By spreading word of what she did, we help her be sure everyone hears. [It seems to me a bit odd of an idea, because all Jews must know the Torah, where the story is told, and the generation that heard her slander Moshe has not been with us in a long time. I think he was more invested in making the point to his listeners/readers, slander is not so easily forgiven because of its unknown spread.]

Whom We Judge Harshly

Sotah 9b says the Jews waited a week for Miriam, to repay her for the hours she watched Moshe as a baby, until Par’oh’s daughter found him. In context, the Gemara means us to see how the reward outstrips the good deed, except Chatam Sofer is bothered by her receiving her reward in this world.

Ordinarily, we assume Miriam waited out of concern for Moshe’s future as prophet and leader, not “just” sisterly love. (Yes, he thinks ordinary sisterly care is lesser than wanting to be sure prophecies come to fruition.) After all, he says, Amram and Yokheved didn’t hang around to see what happened. For a deed dedicated to preserving God’s honor—the fulfillment of her prophecy, the redemption of the Jewish people by God’s designated messenger—she deserved better than this-worldly reward [again, an insertion of a value he takes to be clear, reward in this world is actually bad, inferior to the clearly preferable reward in the next world].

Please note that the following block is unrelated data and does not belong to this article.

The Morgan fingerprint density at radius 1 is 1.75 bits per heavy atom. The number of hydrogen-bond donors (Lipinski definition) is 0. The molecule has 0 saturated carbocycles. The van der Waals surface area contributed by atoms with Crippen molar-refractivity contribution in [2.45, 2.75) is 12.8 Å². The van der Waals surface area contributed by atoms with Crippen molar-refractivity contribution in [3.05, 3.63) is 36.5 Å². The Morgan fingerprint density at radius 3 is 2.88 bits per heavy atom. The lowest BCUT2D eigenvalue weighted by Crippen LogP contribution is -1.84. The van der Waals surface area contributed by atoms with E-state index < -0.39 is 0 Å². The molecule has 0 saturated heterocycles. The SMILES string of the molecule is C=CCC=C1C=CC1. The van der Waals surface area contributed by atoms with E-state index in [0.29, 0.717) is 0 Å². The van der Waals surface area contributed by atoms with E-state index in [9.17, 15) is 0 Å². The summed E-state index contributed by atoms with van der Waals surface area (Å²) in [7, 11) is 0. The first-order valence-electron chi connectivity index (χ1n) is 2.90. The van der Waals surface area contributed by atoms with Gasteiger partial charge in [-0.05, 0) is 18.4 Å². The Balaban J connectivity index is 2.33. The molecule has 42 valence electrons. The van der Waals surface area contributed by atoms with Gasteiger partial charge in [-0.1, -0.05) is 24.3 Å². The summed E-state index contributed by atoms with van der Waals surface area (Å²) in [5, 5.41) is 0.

Her tzara’at put her into the rubric of Shabbat 127b, whoever judges another Jew for the good will be judged similarly by Heaven. The reverse is also true, says Chatam Sofer; by judging Moshe negatively, she opened herself up to God judging her less favorably, deciding she watched the infant Moshe for lesser personal reasons. She still deserved reward, but could now get it in this world, the Jewish people waiting for her.

Those who might think to tell lashon hara should learn from Miriam, realize it can cost in many more ways than we might think, because Hashem will look at us in a new light, in areas other than the specific one of lashon hara, too.

The Differences Between Men and Women